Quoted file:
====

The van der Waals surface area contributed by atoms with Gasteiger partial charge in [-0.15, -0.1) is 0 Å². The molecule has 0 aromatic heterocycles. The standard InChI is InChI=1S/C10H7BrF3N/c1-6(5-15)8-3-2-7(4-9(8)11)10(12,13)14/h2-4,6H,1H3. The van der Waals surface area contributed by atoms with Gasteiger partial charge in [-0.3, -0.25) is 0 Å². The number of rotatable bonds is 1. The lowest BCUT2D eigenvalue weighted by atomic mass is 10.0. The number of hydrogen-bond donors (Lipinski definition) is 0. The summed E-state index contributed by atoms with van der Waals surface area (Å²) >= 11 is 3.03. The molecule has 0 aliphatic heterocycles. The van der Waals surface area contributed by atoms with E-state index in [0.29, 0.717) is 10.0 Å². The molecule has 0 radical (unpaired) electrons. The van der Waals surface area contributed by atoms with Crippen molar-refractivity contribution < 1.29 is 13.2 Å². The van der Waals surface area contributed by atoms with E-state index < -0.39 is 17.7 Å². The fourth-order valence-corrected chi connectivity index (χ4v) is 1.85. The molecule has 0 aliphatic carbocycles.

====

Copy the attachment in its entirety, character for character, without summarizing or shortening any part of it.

The van der Waals surface area contributed by atoms with Gasteiger partial charge in [-0.15, -0.1) is 0 Å². The molecule has 0 aromatic heterocycles. The standard InChI is InChI=1S/C10H7BrF3N/c1-6(5-15)8-3-2-7(4-9(8)11)10(12,13)14/h2-4,6H,1H3. The van der Waals surface area contributed by atoms with Gasteiger partial charge in [-0.3, -0.25) is 0 Å². The number of rotatable bonds is 1. The lowest BCUT2D eigenvalue weighted by atomic mass is 10.0. The number of hydrogen-bond donors (Lipinski definition) is 0. The summed E-state index contributed by atoms with van der Waals surface area (Å²) >= 11 is 3.03. The molecule has 0 aliphatic heterocycles. The van der Waals surface area contributed by atoms with E-state index in [0.29, 0.717) is 10.0 Å². The molecule has 0 radical (unpaired) electrons. The van der Waals surface area contributed by atoms with Crippen molar-refractivity contribution < 1.29 is 13.2 Å². The van der Waals surface area contributed by atoms with E-state index < -0.39 is 17.7 Å². The fourth-order valence-corrected chi connectivity index (χ4v) is 1.85. The molecule has 0 aliphatic carbocycles.